Posted by: Mike Cornelius | April 18, 2013

Evil At The Finish Line

In the ideal world each of us would create for ourselves if we could, there would be no terror. In those worlds our sports would be constantly entertaining diversions, free of controversy and doubt; their drama limited to exciting events unfolding on the field of play. But such fantasy worlds exist only in the imagination of children. The real world in which our mortal time unfolds harbors much that is evil. Sometimes evil’s awful trajectory crosses the timeline of our games, with unspeakably tragic effect.

It has happened before. At the Munich Olympics in 1972. Again a half-dozen Olympiads later, at Atlanta in 1996. Twice during international cricket matches in Pakistan, in 2002 and again in 2009. The bitter truth that we all know and yet fervently deny is that one day it will happen again. In New England, one day was Monday. It was Patriots Day in Massachusetts, a state holiday commemorating the start of the Revolutionary War. For more than 25,000 runners and some half million fans lining the route, it was Marathon Monday. It was the day evil came to Boston.

There is no accounting for madness, and there never will be. A person or persons as yet unknown, motivated by something senseless that we will never understand, left two lethal bombs on Boylston Street, the site of the Marathon’s conclusion. The explosions were not timed for maximum effect. Had that been the case they would have occurred more than two hours earlier, when the elite men and women runners were racing up Boylston Street toward the finish line, with thousands of spectators jammed five and six deep along the sidewalks. Rather they seemed timed for the maximum destruction of innocents; exploding at a time when the later waves of amateur runners were approaching the end of their 26 mile journey from Hopkinton, cheered on by those who had come to the finish line to greet a relative or snap a photo of a friend.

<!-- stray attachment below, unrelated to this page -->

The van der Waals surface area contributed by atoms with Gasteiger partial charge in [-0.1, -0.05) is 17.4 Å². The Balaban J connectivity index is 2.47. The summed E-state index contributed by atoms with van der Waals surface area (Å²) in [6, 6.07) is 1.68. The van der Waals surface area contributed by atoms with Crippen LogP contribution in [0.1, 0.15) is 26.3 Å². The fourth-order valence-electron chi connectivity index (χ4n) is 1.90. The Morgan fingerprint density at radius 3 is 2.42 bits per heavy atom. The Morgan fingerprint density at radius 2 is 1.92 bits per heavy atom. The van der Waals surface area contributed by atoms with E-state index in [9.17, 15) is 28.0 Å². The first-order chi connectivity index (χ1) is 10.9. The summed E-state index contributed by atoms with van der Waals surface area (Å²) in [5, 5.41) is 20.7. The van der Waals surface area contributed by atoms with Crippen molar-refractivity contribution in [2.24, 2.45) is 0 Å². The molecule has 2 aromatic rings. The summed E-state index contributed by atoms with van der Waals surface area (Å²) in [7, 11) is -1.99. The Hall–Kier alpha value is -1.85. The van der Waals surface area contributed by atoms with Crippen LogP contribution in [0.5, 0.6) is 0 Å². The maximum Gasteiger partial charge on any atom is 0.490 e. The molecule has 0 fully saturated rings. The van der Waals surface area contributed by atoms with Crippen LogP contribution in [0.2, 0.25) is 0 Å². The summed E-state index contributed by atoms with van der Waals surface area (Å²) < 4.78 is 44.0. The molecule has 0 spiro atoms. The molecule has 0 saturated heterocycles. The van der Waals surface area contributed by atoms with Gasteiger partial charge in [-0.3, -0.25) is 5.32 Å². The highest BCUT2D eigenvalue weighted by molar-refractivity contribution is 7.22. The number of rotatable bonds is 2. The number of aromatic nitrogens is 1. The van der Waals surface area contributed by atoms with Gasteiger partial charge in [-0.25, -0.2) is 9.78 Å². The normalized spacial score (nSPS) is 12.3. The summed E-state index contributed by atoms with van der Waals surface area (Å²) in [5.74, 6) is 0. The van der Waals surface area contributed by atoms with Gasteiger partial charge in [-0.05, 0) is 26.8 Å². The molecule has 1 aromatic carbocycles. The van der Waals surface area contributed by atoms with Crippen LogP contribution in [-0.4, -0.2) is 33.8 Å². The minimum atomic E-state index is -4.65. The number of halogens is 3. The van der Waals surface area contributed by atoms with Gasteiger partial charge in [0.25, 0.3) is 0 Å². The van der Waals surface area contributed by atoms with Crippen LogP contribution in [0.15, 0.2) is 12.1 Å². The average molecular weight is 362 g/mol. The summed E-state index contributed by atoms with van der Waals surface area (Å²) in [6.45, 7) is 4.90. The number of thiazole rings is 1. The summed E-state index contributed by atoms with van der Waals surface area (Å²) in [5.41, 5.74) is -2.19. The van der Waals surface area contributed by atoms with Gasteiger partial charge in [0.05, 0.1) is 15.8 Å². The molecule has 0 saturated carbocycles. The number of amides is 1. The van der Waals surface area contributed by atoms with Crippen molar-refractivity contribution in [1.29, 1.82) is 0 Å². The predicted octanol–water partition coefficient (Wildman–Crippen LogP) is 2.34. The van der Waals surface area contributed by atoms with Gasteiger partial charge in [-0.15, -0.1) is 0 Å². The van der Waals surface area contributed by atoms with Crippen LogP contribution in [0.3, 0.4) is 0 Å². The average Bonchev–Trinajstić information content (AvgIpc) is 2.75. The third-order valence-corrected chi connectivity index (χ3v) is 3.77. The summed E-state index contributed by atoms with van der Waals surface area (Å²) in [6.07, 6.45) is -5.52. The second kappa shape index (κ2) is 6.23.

The lives of an eight year old boy and two young women were snuffed out. The lives of scores more were changed forever, with many suffering gruesome and grievous injuries. Yet as awful as those raw facts are, as shocking as the videos and pictures which we all watched Monday night will always be, an act of terrorism is about much more than the immediate casualty count. For whatever twisted belief or agenda it serves, terrorism aims to further its objective not just by immediate violence; but also by creating a broader and more lasting climate of fear. As malicious and destructive as terror may be in the moment, its far greater harm is achieved when we all become its victims. It is when we change our patterns and cower in fear, when we desert each other and think only of ourselves; or, in the context of Monday’s atrocity, abandon our sports because of the gnawing doubt about what might happen, that terror triumphs.

So it is that even in this hour of mourning and grief for what has been lost, there is a shining and resolute beacon of hope that shines in Boston and around the country. For before we even know the identity of the perpetrators we know that they have failed.

Their failure was apparent immediately, even in those first awful seconds after the bombs went off Monday afternoon. That was when not just first responders, but also common citizens chose not to run away from the horror. Rather as we have all seen many ran directly into what could have been harm’s way. Their immediate response was to try to help, to offer succor and comfort to the wounded and the dying.